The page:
In early May, Uruguay was hit by the worst flooding since 1959. Heavy rainfall in portions of Uruguay produced floods that affected more than 110,000 people and severely damaged crops and buildings. In Durazno, heavy rainfall triggered the overflowing of the Yi River and flooded the city's water supply. A total of 30,000 people had no access to safe drinking water (OCHA).

Subtropical storm Andrea developed off the southeastern coast of the United States on the 9th, prior to the official Atlantic hurricane season (June 1st), becoming the first named storm in May since 1981. Andrea had maximum sustained winds of 65 km/hr (35 knots or 40 mph) and weakened to a depression on the 10th (Associated Press/CNN News). Storms that occur prior to the official start of the hurricane season are not uncommon. As recently as 2003 a tropical storm developed earlier in the season when Tropical Storm Ana formed on April 22nd.

A cold front that swept across South Africa led to at least 21 fatalities and 54 weather records observed in many areas on May 21-22. Most of the records were for lowest maximum and minimum daily temperatures, with some locations reaching a low minimum temperature of -6°C (21°F) while in some other locations the lowest maximum temperature was 1.7°C (35°F) (Cape Times News). For additional information, see the South African Weather Service report.

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June 2007

A heat wave affected areas across southeastern Europe during late June, prompting electricity demand to soar to record levels. About 40 deaths were attributed to high temperatures soaring past 40°C (104°F). Hot, dry weather experienced in southern Europe contributed to over 130 wild fires which have destroyed thousands of acres of land and killed two people (BBC News/Associated Press). Northern Africa suffered as well, with temperatures over 40°C (104°F) which contributed to the spread of several fires (AFP).

Heavy rains affected areas of eastern Australia during June 7-10 producing the worst flooding in 30 years in the Hunter area of New South Wales. Nine people were killed and about 5,000 people evacuated the area due to fears that the Hunter River would overflow and eventually break its banks. The Hunter area received up to 300 mm (12 inches) of rain (BBC News).

Heavy rainfall in the northern and western parts of United Kingdom brought flooding on June 25 that prompted evacuations and resulted in at least three deaths. Fylingdales, located in North Yorkshire, reported a total of 103 mm (4 inches) in a period of 24 hours (BBC News). Preliminary data from June 2007 suggest it was the wettest such month since records began. The nationally averaged rainfall was 134.5 mm (5 inches), which was 13 mm (0.5 inches) more than the previous record set in 1980 (AFP).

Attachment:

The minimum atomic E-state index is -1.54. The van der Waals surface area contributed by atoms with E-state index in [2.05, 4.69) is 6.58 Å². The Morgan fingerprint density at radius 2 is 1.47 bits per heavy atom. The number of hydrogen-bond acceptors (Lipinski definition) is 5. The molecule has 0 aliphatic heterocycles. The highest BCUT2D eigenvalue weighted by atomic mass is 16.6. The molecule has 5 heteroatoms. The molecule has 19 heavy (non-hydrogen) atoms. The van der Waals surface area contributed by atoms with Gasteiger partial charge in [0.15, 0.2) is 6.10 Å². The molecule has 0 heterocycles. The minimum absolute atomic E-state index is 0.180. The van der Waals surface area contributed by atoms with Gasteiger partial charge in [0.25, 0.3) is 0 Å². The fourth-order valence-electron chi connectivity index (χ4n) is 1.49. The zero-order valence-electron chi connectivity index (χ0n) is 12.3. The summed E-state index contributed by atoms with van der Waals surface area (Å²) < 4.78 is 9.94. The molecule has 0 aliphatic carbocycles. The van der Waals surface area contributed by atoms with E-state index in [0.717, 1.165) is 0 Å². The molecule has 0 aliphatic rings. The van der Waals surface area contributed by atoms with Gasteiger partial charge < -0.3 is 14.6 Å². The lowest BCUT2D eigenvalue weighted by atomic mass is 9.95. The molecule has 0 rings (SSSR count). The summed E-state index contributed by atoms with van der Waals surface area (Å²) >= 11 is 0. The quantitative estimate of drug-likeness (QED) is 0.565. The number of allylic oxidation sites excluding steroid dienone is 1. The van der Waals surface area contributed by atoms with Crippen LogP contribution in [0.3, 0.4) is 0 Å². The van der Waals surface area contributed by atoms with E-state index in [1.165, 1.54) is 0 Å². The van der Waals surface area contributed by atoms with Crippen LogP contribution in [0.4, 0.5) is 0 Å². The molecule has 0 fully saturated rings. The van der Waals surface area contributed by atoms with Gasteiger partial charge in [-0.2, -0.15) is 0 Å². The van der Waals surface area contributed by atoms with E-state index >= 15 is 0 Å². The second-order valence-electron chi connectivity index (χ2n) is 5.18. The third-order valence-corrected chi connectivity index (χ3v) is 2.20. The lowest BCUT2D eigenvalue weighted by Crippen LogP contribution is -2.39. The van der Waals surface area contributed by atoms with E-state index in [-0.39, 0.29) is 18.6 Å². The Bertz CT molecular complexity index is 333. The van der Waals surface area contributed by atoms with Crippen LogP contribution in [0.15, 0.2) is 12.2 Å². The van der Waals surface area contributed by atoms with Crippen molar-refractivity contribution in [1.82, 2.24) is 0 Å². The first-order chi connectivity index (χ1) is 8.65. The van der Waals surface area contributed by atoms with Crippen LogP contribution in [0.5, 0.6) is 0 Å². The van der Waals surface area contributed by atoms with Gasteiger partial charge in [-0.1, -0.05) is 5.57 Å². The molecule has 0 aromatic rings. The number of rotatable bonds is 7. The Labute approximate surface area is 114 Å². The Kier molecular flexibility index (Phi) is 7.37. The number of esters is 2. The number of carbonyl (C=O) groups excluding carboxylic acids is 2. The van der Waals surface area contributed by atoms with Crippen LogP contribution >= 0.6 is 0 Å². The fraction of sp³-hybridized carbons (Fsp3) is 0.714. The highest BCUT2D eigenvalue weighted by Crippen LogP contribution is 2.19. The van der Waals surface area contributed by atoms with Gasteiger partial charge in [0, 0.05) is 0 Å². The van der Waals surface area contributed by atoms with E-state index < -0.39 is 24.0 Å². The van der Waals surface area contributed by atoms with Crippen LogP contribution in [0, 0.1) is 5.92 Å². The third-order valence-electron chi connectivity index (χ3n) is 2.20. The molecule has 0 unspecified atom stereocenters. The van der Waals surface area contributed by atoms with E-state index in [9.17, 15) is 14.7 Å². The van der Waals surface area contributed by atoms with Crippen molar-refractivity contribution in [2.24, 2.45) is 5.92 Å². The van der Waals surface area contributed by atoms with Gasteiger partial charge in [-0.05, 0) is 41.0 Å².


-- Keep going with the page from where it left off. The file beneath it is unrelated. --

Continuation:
Cyclone Gonu, an unusually strong tropical cyclone, developed in the eastern part of the Arabian Sea on June 1st. The cyclone made landfall in Oman on the 6th with maximum sustained winds near 148 km/hr (80 knots or 92 mph). A few days prior to landfall, Gonu had intensified to a powerful super cyclonic storm with maximum sustained winds near 260 km/hr (140 knots or 162 mph) on the 5th, becoming the first documented super cyclone in the Arabian Sea and tied for the strongest cyclone in the North Indian Ocean. After making landfall in Oman, Gonu moved through the Gulf of Oman making a second landfall in Iran (AP/BBC News). Tropical Cyclone Gonu affected more than 20,000 people and was responsible for 49 fatalities and 27 missing people in Oman. Gonu brought heavy rainfall which caused floods and landslides. Overall damages in Oman were estimated to be over 1 billion U.S. dollars. Meanwhile in Iran 5 fatalities were reported and 9 people remain missing (Reuters). Tropical cyclones as strong as Gonu are rare in the Arabian Sea.

Cold and snowy weather characterized conditions across much of South Africa on June 27, where 25 cm (10 inches) of snow fell in parts of the country. Johannesburg, South Africa's largest city, received its first significant snowfall since 1981. One fatality was attributed to the cold temperatures (SA/Reuters).

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July 2007

Heavy rainfall during July caused the rivers to overflow and triggered flash floods across northern parts of Sudan forcing hundreds of families to evacuate the area. The flood waters destroyed approximately 18,000 homes and were responsible for injuring 100 people and killing more than 50 others. According to residents, the event is Sudan's worst flooding in living memory (BBC News/Reuters).